A group of Johns Hopkins Hospital nurses on Saturday slammed the renowned Baltimore institution, saying it fosters poor working conditions for those in their ranks and by doing so, compromises patient care.
The nurses — who are in the midst of a contentious campaign to unionize — presented a trio of scathing reports during a town hall meeting at the Reginald F. Lewis Museum. Each described a version of Johns Hopkins that falls short of its mission.
More than 100 people, including Rep. Elijah Cummings and a handful of local politicians, packed the town hall event to demand better from the storied hospital in East Baltimore.
“This hospital with its vast resources could be an example to follow, but the reality within Hopkins is a far cry from the reputation Hopkins enjoys,” said nurse Kate Phillips. “Our current working conditions prevent us from providing the best care possible.”
A Johns Hopkins spokeswoman responded to the claims by emphasizing that safety is the hospital’s first priority for patients, providers and staff.
“The Johns Hopkins Hospital, a not-for-profit hospital providing care for a large number of underserved residents, consistently earns recognition as one of the nation’s best hospitals for patient safety and care,” Kim Hoppe said in an emailed statement. “Our longstanding culture of collaboration and open communication with all of our employees aims directly at continuously improving and providing the highest quality of care. Our nurses are critical to providing this world-class care to our patients and their families, and we deeply respect their contributions to our organization.”
Still, the Hopkins nurses said their ranks are plagued by high turnover rates, leading to a dearth of experienced caregivers. They said there often aren’t enough nurses to properly attend to patients’ needs, and some patients are left in vulnerable positions. On top of that, they said, there is no system set up to ensure nurses are given adequate break relief.
“These conditions not only contribute to burnout and turnover, but every increase in the number of patients you give to a nurse leads to negative patient care outcomes,” said veteran nurse Gail Levin.
National Nurses United — the union the Hopkins group is seeking to join — published survey results, broken down by unit, showing that the majority of Hopkins nurses who responded felt at risk of injury at work sometimes. Of the 175 respondents, 37 percent said they experienced workplace violence in the past year and roughly half said their safety concerns were ignored.
The nurses said they also frequently run into supply shortages and problems. Survey respondents who work in the Comprehensive Transplant Unit, where nurses care for patients with a host of communicable diseases, said their gloves are prone to ripping.
“At a world-class institution like Johns Hopkins, nurses’ gloves should not be breaking,” longtime nurse Suzanne Levitch said.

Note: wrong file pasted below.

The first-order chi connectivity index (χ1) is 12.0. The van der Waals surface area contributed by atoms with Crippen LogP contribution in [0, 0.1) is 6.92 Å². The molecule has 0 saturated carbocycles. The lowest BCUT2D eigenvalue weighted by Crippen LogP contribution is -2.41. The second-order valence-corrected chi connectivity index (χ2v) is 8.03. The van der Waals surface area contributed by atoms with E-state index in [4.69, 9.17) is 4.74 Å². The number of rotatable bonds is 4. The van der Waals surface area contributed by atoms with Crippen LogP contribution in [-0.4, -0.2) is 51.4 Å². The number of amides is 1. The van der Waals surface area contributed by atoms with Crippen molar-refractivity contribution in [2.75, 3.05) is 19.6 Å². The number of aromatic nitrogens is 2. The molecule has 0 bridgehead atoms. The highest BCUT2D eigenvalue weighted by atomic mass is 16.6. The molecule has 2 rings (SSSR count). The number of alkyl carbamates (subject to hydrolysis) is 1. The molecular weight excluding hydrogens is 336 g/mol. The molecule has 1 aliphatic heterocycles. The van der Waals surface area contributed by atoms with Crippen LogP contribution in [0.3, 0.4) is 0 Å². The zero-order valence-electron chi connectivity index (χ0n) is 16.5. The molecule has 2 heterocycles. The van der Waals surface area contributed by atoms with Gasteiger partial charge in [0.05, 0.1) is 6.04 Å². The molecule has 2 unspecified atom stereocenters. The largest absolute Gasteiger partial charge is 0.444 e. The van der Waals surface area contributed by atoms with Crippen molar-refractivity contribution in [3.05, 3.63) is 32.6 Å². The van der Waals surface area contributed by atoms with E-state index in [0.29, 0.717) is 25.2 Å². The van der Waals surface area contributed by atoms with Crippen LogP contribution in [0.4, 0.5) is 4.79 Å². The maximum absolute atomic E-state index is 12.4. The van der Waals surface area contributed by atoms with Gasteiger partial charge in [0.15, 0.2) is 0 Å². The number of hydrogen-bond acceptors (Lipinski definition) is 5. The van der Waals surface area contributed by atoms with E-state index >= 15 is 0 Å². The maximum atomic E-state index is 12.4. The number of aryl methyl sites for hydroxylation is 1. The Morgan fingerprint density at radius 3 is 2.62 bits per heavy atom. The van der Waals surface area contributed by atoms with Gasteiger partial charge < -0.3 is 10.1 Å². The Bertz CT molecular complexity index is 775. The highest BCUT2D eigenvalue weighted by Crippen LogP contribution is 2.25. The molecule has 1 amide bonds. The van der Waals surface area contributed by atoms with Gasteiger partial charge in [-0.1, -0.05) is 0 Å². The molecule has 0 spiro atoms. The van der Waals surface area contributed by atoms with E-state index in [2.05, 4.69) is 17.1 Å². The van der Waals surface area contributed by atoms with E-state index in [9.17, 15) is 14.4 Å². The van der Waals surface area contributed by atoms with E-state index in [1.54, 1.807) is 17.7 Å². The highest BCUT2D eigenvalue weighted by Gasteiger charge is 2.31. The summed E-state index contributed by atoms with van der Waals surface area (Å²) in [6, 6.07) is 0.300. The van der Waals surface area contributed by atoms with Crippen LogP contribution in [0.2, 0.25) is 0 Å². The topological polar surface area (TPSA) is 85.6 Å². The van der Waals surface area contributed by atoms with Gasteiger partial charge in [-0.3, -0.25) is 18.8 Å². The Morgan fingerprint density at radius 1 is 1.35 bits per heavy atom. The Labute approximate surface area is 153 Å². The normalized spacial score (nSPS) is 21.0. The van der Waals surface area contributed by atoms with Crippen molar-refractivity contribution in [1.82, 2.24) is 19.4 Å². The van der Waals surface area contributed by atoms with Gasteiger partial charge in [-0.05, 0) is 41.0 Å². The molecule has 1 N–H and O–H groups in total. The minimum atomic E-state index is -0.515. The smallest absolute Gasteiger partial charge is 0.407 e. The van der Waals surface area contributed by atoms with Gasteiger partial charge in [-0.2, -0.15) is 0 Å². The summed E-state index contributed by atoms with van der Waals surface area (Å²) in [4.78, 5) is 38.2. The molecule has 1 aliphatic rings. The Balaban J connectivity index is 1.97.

The conditions they described are part of what pushed them toward unionizing.
“We need a seat at table to remind management that patients are more important than profits,” Levitch said.
Other nurses who are against the union push took issue with the data and claims presented Saturday. The survey results discussed at the town hall represent just a small portion of the more than 3,000 nurses who work there.
Marybeth Vidunas has spent more than two decades working at Hopkins, and said she feels like the union is misrepresenting conditions at the hospital.
“I have never felt unsafe. I feel that we are staffed appropriately. We’re supported really well,” Vidunas, a pediatric nurse educator, said. “I feel like we can always go to nursing leadership and talk about what our needs are. I've never felt like nobody listened to us when we talked.”
Since the group of nurses began their unionization effort last summer, some say, they’ve faced resistance. The National Labor Relations Board has found evidence Hopkins officials are restricting the rights of nurses trying to unionize.
“We deeply respect [nurses]’ … rights as employees including their right to support or oppose a union,” Hoppe said in a statement last month. However, “We believe the union’s charges lack merit, and we stand by our workplace practices.”
A group of elected officials at Saturday’s event decried any alleged union-busting tactics.
Baltimore City Councilwoman Shannon Sneed plans to introduce a resolution Monday calling on the hospital to “adopt a policy of neutrality and non-interference relating to the ongoing unionization efforts of registered nurses.”
Cummings, who has often been treated as a patient at Hopkins, said during the town hall that he has warned hospital officials not to go against the democratic process. He compared any attempts to interfere in the nurses’ unionization efforts with voter suppression.
A group of union researchers also presented an analysis of Johns Hopkins’ finances, which they say shows that the hospital should be spending more money and resources to help the impoverished neighborhoods that surround it.
Hoppe said the hospital is proud of its efforts to help Baltimore communities thrive.
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“Johns Hopkins supports the community in hundreds of ways,” she said, “including scholarships for Baltimore’s students, hiring employees from economically challenged neighborhoods, contracting with local businesses, community development, community health initiatives, revitalization programs and helping citizens re-enter the workforce after incarceration.”